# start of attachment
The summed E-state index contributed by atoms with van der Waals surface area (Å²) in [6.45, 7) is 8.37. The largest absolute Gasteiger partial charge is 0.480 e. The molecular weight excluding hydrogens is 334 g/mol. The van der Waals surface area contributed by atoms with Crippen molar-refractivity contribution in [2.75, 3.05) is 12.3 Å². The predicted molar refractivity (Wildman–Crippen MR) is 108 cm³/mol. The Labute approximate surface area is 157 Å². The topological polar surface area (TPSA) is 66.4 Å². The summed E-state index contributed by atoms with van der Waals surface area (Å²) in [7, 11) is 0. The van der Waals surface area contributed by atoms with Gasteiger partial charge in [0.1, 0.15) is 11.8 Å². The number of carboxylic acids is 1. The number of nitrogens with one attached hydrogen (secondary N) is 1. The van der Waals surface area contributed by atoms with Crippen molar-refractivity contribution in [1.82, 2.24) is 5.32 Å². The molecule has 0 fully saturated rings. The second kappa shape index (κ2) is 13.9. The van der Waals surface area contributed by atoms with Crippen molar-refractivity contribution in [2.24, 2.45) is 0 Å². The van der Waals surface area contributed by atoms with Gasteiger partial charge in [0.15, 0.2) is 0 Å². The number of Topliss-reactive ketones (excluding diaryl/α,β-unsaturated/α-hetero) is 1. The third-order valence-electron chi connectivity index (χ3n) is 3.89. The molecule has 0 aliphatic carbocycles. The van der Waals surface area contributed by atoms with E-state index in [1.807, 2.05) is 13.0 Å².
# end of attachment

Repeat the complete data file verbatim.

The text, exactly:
The summed E-state index contributed by atoms with van der Waals surface area (Å²) in [6.45, 7) is 8.37. The largest absolute Gasteiger partial charge is 0.480 e. The molecular weight excluding hydrogens is 334 g/mol. The van der Waals surface area contributed by atoms with Crippen molar-refractivity contribution in [2.75, 3.05) is 12.3 Å². The predicted molar refractivity (Wildman–Crippen MR) is 108 cm³/mol. The Labute approximate surface area is 157 Å². The topological polar surface area (TPSA) is 66.4 Å². The summed E-state index contributed by atoms with van der Waals surface area (Å²) in [7, 11) is 0. The van der Waals surface area contributed by atoms with Gasteiger partial charge in [0.1, 0.15) is 11.8 Å². The number of carboxylic acids is 1. The number of nitrogens with one attached hydrogen (secondary N) is 1. The van der Waals surface area contributed by atoms with Crippen molar-refractivity contribution in [1.82, 2.24) is 5.32 Å². The molecule has 0 fully saturated rings. The second kappa shape index (κ2) is 13.9. The van der Waals surface area contributed by atoms with Crippen molar-refractivity contribution in [2.24, 2.45) is 0 Å². The van der Waals surface area contributed by atoms with Gasteiger partial charge in [0.15, 0.2) is 0 Å². The number of Topliss-reactive ketones (excluding diaryl/α,β-unsaturated/α-hetero) is 1. The third-order valence-electron chi connectivity index (χ3n) is 3.89. The molecule has 0 aliphatic carbocycles. The van der Waals surface area contributed by atoms with E-state index in [1.807, 2.05) is 13.0 Å².